This is the second book of a four-book fantasy series, sequel to A PRINCESS OF ROUMANIA which I read and reviewed last year. I still have mixed feelings, though I guess I have to say I enjoyed reading it. The characters are the main draw, though even there things get confusing, as two of them are cohabited by two distinct personalities. The narrative goes to lots of interesting places, and at times is quite exciting, but there are sections that lapse into a dreamlike state where it becomes hard to figure out what’s going on.
Miranda, the heroine, continues to be mainly a pawn of many opposing forces, but in this book is finally beginning to develop some power of her own, though exactly what it is is still unclear. Her two friends follow their own story, and it’s an interesting travel through an alternate lower Europe and Egypt. Andromeda, thankfully, gets much more to do in this book, and does it well. Peter’s second personality comes to the fore here, and the original Peter fades.
The two powerful and villainous magicians that keep trying to capture and control these three continue to follow their own stories, though Baroness Ceaucescu’s career has risen high, while the Elector of Ratisbon’s is fading. New characters acting for these two, and some helping the three friends, are introduced and developed.
The overall world, a very different version of Europe, continues to surprise. All kinds of elements seem to mix in this story, from nuclear bomb-making materials to Transylvanian vampires, and it all works, somehow. The titular Tourmaline, which seems so important at times, eventually is revealed as a possible fake. The three friends get into all kinds of dire trouble and somehow get out again.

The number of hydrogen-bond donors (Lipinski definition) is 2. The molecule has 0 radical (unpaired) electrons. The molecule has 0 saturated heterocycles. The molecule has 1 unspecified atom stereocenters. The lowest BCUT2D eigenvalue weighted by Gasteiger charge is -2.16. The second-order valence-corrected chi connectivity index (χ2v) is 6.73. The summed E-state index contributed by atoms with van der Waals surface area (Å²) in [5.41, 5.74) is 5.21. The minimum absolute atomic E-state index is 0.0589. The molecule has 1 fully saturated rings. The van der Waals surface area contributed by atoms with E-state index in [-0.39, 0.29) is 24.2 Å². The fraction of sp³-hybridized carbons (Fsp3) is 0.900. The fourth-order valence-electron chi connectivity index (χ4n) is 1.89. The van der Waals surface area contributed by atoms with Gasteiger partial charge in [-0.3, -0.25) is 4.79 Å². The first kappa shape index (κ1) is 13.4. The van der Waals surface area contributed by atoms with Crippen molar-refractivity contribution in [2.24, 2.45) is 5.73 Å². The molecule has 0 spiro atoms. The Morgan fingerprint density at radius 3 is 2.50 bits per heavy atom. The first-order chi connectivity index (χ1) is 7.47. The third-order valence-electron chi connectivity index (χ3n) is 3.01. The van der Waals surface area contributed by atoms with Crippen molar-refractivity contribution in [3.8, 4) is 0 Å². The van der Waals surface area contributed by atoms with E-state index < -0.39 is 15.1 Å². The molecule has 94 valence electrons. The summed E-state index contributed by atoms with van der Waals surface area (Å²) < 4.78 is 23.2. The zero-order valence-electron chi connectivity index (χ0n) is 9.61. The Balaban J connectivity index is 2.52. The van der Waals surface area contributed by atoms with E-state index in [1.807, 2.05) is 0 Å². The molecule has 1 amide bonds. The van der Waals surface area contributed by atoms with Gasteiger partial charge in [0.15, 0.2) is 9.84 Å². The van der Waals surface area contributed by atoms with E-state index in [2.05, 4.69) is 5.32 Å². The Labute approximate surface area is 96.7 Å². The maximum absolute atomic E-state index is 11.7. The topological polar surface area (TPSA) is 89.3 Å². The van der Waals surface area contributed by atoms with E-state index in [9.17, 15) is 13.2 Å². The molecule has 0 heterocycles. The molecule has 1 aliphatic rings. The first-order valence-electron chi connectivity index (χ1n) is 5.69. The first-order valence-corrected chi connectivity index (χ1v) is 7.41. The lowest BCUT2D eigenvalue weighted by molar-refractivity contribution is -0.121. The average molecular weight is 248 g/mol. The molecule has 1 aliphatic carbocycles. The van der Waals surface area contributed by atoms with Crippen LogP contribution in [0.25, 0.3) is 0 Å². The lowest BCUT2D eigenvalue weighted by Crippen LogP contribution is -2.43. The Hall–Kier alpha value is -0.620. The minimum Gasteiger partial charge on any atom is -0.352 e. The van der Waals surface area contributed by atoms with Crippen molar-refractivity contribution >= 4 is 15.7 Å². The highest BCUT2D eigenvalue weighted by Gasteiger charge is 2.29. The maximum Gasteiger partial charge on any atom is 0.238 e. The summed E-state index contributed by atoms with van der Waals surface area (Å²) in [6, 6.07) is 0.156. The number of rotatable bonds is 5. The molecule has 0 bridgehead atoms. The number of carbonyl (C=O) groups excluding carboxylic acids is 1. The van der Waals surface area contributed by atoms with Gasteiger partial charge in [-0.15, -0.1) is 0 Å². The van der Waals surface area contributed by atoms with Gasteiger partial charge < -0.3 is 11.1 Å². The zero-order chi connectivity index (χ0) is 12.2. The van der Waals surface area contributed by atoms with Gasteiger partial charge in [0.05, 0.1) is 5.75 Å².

I guess my biggest problem with the writing is that every time I feel I’m closing in on putting all the pieces together to see a bigger picture, everything changes again. Things are always transforming in a dreamlike way. Story elements that seem so important one moment are tossed away the next. If there is a plan, other than that Miranda is gradually learning about herself, I don’t see it. Even important elements of that are almost tossed in off-camera. Very odd. Yet, I do want to know more, and I already own the third book.
One thing I can say is that there’s nothing predictable about this series, and I do enjoy the characters. If you decide to give it a try, let me know what you think. Maybe I’m missing something!